I’d say the confusing fact is that e.g. 1 isa Rational is false. Indeed, contrary to what one might expect, Rational is not the abstract supertype of all kinds of rationals, but a concrete type representing rationals in one specific way. To correspond more closely to math terminology, that type would have to be called Fraction or something like that.


But only in a very restricted sense (unlimited context-appropriate precision with isolated special methods):

julia> typeof(ℯ)

julia> typeof(log(ℯ))

julia> typeof(log(ℯ^2))

julia> typeof(π*π)

Someone might build a nice number theory engine using Julia, but Base + the standard library is practical for us number-crunchers instead.


Julia is not a formal mathematical language, I realized that it falls far short from that when I realized I can’t define my own operator characters. Julia is a programming language, it does not carry a 1-1 correspondence to mathematical vernacular, although it gets very close to it. What I realized though is that Julia will never be able to used as a formal mathematical vernacular due to limitations in programming language design, pure mathematics is much more general, abstract, and has far more complicated context sensitive grammar than any useful programming language could attain. But it is neat that Julia is able to come closer than others, but I think languages like agda or some theorem provers get even closer than julia is.


You cannot add new ones to the parser, but I think that most every Unicode character that could be used as an operator can be defined as one.
I counted at least 552 operators available in v0.7, with different precedence levels.

For example:

julia> ⊗(a,b) = println("operate on $a and $b")
⊗ (generic function with 1 method)

julia> 123 ⊗ 456
operate on 123 and 456


Yes, I’m aware, I’ve added a character to that list already, but was not able to get all the characters I wanted to use approved, since there is some context-sensitive ambiguity with how some symbols should be interpreted.

Also, the order of operations is entirely pre-set in the list of characters, so if I wanted to use an operator with a different order of operations precedence, I can’t do it, since the Julia developers want to ensure compatibility for all users. However, some languages like agda are more flexible in that regard.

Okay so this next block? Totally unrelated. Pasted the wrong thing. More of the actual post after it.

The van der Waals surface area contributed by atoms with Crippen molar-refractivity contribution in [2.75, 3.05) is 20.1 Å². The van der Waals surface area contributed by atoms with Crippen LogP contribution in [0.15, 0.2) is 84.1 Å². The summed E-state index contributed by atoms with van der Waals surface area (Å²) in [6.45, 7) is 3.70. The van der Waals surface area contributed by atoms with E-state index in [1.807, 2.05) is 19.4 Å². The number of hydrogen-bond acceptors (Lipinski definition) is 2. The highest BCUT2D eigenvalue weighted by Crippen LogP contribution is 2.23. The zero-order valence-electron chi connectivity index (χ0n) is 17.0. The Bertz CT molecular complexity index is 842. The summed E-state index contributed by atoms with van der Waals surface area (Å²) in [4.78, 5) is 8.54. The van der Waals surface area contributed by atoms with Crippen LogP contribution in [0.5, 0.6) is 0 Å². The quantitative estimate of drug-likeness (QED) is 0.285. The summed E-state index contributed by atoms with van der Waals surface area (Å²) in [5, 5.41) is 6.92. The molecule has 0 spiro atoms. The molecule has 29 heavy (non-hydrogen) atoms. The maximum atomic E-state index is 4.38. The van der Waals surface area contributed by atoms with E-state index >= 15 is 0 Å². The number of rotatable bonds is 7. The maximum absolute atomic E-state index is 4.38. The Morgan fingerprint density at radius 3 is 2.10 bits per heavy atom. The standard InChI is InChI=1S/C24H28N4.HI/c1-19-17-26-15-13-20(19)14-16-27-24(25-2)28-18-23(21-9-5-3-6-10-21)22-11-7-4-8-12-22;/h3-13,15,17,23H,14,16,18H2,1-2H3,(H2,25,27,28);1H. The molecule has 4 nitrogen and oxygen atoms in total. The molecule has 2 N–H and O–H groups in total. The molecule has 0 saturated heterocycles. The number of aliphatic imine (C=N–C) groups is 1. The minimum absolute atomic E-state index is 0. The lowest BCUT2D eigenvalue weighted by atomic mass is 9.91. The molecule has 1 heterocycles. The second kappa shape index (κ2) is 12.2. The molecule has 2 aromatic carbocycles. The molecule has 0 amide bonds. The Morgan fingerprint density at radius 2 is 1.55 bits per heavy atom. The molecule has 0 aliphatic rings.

For a Mathematician, this is a limitation, since we like to define operations and symbols on a whim, many symbols can have completely different interpretations and order of operations in different contexts, for a pure mathematician at least, so Julia is not able to handle that situation.

But this is getting a bit off topic.


See also last years pi day blog post for an explanation of Irrational


Very cool. This is a good opportunity to teach about differences between theory and its instantiations on real computers. sqrt(2) isa Irrational being false tells you something about what sqrt(2) actually does — it’s returning a rational approximation to the true value, since we decided that would be more useful. So that answer is “correct” in the highly literal way that computers work.

Another fun example is Float64(pi) < pi, which is true.

It would be a great exercise to implement an irrational type representing square roots, if you think she might be interested in that.




Not sure if people know about this, but with my package you can do stuff like this:

julia> using Reduce
Reduce (Free PSL version, revision 4521), 11-Mar-2018 ...

julia> log(:(e^2))

julia> typeof(ans)

But I just realized that this doesn’t work on symbols yet (it works for Expr objects), so log(:e) doesn’t work yet, but that should be a simple fix to implement.


Alright, so I fixed it, now you can do the symbol type using Reduce:

julia> log(:e)

But to have the code generation for macros for all these functions like @log e^2 my question needs ans: